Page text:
“Centre Alliance is looking at other measures that make sure it isn’t just people who are still working who are benefiting from the purported strength of the economy,” Patrick told The Saturday Paper this week. “If the government is satisfied that there is sufficient buffer in the surplus, then there should be room to ease costs for pensioners as well.”
Patrick is emerging as a central figure in the new parliament, with the government in need of four extra senate votes to pass legislation.
Alongside him and Griff, the key senate crossbenchers are the Australian Conservatives’ Cory Bernardi, One Nation’s Pauline Hanson and her returning colleague Malcolm Roberts, and Jacqui Lambie.
Bernardi has already said he will back the full tax package. Lambie has been holding talks with Patrick and Griff in what could become a powerful new senate voting bloc.
The Centre Alliance senators are in discussions with Finance Minister Mathias Cormann that began last week in Adelaide. They have put a clear policy price on their support for the tax cuts.
The senators have asked the government to adjust the existing domestic gas security mechanism, which is designed to block producers from exporting gas when domestic supplies get low, so it not only guarantees availability but actually drives prices down.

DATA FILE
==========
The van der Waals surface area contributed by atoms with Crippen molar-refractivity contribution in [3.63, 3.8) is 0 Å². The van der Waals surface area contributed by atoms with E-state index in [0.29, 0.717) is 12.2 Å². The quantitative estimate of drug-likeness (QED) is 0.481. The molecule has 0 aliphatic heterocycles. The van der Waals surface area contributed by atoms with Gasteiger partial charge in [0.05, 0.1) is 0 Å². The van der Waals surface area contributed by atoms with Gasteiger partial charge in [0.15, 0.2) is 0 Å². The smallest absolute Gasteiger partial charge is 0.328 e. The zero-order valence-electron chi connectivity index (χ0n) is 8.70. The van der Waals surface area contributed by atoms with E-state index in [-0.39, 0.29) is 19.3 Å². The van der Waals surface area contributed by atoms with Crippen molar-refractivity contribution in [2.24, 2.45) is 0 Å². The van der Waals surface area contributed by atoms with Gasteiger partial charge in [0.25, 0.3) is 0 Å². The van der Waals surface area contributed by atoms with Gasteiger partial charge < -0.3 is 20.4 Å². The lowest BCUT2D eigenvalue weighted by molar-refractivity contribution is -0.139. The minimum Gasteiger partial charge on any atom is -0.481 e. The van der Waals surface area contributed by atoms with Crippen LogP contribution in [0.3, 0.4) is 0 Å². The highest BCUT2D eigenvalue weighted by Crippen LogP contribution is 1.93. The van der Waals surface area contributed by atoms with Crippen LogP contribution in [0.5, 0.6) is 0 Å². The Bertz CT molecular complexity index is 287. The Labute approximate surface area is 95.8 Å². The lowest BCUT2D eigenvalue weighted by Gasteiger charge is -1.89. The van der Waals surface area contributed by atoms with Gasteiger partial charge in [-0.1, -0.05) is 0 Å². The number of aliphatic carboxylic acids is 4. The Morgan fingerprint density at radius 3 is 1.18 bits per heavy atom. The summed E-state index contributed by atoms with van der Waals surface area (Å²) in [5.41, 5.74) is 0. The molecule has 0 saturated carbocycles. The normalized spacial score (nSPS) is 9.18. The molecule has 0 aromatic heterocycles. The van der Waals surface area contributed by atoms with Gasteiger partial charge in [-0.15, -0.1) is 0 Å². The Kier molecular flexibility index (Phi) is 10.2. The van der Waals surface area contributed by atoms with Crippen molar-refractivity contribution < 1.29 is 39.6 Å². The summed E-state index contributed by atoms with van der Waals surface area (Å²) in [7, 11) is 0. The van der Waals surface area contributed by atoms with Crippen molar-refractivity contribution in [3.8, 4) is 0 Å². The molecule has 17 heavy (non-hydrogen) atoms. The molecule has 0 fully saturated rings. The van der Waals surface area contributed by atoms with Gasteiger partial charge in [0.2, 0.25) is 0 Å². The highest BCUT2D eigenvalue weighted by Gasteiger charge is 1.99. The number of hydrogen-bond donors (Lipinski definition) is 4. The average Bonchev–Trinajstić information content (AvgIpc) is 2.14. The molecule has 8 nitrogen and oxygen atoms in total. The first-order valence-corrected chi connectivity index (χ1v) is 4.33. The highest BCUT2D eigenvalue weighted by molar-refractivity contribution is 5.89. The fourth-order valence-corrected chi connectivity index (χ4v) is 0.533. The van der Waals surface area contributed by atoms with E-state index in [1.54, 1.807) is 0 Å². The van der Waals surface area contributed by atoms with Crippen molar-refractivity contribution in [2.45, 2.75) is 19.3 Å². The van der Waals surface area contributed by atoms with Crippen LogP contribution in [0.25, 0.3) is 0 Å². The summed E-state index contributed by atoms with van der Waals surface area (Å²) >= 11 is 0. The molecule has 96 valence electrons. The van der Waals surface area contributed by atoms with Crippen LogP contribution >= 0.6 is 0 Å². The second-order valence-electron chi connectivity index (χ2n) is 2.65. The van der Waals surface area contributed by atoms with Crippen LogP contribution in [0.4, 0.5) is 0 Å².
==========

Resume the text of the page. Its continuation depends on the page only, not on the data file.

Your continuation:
Centre Alliance negotiated the creation of that mechanism in 2017 when former senator Nick Xenophon was its leader, Malcolm Turnbull was prime minister and domestic gas supplies were falling. It has had some effect, with gas producers maintaining just enough supply to the domestic market to avoid an export ban.
That means the mechanism has never been formally triggered and has also not put any significant downward pressure on prices. Its use is considered annually around November, but supplies are expected to be sufficient again this year to also avoid the trigger. Patrick is concerned the mechanism isn’t doing what it was ultimately meant to do – ease the hip-pocket burden on consumers.
“There were companies in South Australia that could not get a gas contract,” he told The Saturday Paper. “The threat of the use of that mechanism has resolved the problem of supply. But it hasn’t addressed price.”
Senator Patrick wants the mechanism adjusted so it’s triggered when the Australian gas price exceeds that of competitor countries in South-East Asia.
“The aim for me is to get a surplus into the market, such that prices fall to a level that is equivalent to or preferably less than the prices being paid by our international competitors for gas,” he said.